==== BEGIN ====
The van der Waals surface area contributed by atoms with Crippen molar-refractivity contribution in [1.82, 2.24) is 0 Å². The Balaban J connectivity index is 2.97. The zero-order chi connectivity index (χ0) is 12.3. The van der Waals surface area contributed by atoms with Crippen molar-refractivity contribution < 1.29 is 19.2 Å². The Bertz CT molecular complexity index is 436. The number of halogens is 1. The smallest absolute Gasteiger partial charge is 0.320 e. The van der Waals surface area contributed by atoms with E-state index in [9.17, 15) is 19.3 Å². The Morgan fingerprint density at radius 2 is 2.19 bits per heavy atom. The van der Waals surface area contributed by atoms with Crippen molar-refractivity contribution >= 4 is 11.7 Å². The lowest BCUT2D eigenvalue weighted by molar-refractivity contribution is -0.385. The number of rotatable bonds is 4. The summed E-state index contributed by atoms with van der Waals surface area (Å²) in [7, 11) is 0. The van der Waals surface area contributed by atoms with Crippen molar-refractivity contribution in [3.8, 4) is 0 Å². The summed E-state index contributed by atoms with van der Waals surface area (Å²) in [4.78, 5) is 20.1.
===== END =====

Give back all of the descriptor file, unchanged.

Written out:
The van der Waals surface area contributed by atoms with Crippen molar-refractivity contribution in [1.82, 2.24) is 0 Å². The Balaban J connectivity index is 2.97. The zero-order chi connectivity index (χ0) is 12.3. The van der Waals surface area contributed by atoms with Crippen molar-refractivity contribution < 1.29 is 19.2 Å². The Bertz CT molecular complexity index is 436. The number of halogens is 1. The smallest absolute Gasteiger partial charge is 0.320 e. The van der Waals surface area contributed by atoms with E-state index in [9.17, 15) is 19.3 Å². The Morgan fingerprint density at radius 2 is 2.19 bits per heavy atom. The van der Waals surface area contributed by atoms with Crippen molar-refractivity contribution >= 4 is 11.7 Å². The lowest BCUT2D eigenvalue weighted by molar-refractivity contribution is -0.385. The number of rotatable bonds is 4. The summed E-state index contributed by atoms with van der Waals surface area (Å²) in [7, 11) is 0. The van der Waals surface area contributed by atoms with Crippen molar-refractivity contribution in [3.8, 4) is 0 Å². The summed E-state index contributed by atoms with van der Waals surface area (Å²) in [4.78, 5) is 20.1.